DRINKS J5' 39c


POUND 1 Oc
DOZ.
F 59c


Box 19c
HALF GAL.
29c


0,o D


PORK STEAK
OR CHOP
CREQLEF


FRESH PORK NECK


ri r ers
Tablerite Fresh


CHUNK


BEEF


JOHNSON'S WAX


IGA ICE With Order
MILK


19e










Say You Saw It In The Star -





INSURANCE


Is An Exacting Science, Too



LIKE A PRESCRIPTION, OUR

PROTECTION PLANS ARE PUT

TOGETHER WITH EXTRA CARE I

SThere are about as many differ-

ent types of insurance as there are T'1

specific needs, You can't buy them

all, so it is vitally important that you

consult with an expert. Call on us at

any time


WE PUT THE "SURE"

IN YOUR INSURANCE




MAXIMUM COVERAGE

o1 .,AT A MINIMUM COST


LIABILITY INSURANCE
Let's take an example. Do you know
that YOU can be SUEDi Someone may
have an accident on property you own TITLE INSURANCE
That someone can sue you, his claim can
WIPE YOU OUT unless you're pro-
perly insured FIRE BONDS


Tomlinson Insurance Agency
403 Monument Avenue Port St. Joe, Florida


Florida Suffering Shortage of Banking

Establishments, Says "Florida Trend"


Florida simply is not getting the
baLking service it deserves by ev-
ery facet of financial and popula-
tion growth. This fact has been
pointed out in numerous and leng-
thy articles in FLORIDA TREND
magazine. Now a University of
Florida survey emphasizes many of
the statistical shortcomings of
Florida banking which the Florida
industrial magazine has previously
harped on.
To start with, Florida has about
half as many banking offices as it
needs by national standards. Na-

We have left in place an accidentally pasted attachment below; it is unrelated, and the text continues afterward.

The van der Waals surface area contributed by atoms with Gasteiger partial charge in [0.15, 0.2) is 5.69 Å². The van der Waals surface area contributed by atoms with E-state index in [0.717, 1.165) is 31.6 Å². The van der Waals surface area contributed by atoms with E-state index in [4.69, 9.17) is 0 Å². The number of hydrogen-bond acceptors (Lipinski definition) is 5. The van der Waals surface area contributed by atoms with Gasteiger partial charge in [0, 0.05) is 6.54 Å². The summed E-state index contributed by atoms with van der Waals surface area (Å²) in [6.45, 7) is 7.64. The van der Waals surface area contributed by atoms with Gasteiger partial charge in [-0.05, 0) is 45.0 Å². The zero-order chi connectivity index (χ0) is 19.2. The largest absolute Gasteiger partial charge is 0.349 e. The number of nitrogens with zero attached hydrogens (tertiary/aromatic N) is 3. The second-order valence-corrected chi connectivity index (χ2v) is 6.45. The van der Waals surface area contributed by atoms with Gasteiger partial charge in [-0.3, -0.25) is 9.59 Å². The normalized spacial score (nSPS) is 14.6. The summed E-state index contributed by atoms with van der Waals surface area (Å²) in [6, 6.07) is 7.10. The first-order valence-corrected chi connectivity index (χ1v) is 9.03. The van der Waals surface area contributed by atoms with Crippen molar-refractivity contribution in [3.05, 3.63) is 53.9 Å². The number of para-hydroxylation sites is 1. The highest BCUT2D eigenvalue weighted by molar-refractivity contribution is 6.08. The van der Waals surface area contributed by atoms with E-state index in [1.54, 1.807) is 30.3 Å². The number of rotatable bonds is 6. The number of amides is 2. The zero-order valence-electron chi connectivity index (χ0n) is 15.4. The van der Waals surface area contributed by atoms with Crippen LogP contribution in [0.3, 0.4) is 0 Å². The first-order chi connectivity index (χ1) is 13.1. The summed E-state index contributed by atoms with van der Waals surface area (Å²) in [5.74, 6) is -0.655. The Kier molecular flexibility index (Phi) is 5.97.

tionwide there is one banking of-
fice for every 7,220 people in
Florida there is one banking of-
fice for every 14,900 people, and in
some isolated metropolitan areas
the number of persons per bank-
ing facility exceeds 25,000. All of
these statistics are according to
TREND.
The magazine goes on to contend
that apparently the conservative
number of banks in Florida also
breeds a tendency among Florida
bankers to lend conservatively.
There is a rather unique tendency
among Florida bankers to hedge
on loans and put the difference in
United States or municipal securi-
ties. The average Florida banks put
about 39 per cent of its assets on
loans while on a national level the
average is 47 per cent. On the sur-
face this might seem a rather insig-
nificant difference, but on deposit
balance alone, estimated at $5.8
billion in Florida, this means that
nearly $500 million additional
money would be available for loan
if Florida shared the national av-
erage. Probably one of the impor-
tant reasons it is not being loaned
is that there are not enough bank-
ing outlets and utilized banking
know-how in Florida to intelligent-
ly lend it.
The problem with a multiplicity
of individual small home-grown
bafks is that there simply isn't
enough money or talent to run
them efficiently or profitably. Mo-
dern banking is a multi-service bus-
iness. Every banking day brings
an avalanche of new questions and
problems. Branch bankers have a
battery of experts behind them .
small independent bankers fre-
quently have to throw up their
hands. This is the essential prob-
lem in a nutshell.
The magazine article says that
some of the greatest opposition
against branch banking comes from
banks in rural Florida counties.
These banks aren't really so close-
ly concerned in the problem as


city ad suburban banks. Actually
the impetus for branching will
probably ignite where it is most
needed in sprawling new met-
ropolitan areas, particularly in
mushrooming new suburbs. It is
not much of a secret either that
many suburban banks chartered in
recent months have been spawned
with a plan that includes merging
or selling to a larger downtown
bank when the branch law comes.
The best banking minds in Flor-,
ida as a whole agree that a branch
banking law of some form. is over-
due in Florida. They see many
new banking starts as examples of-
inferior banking service run by
staffs with a shortage of banking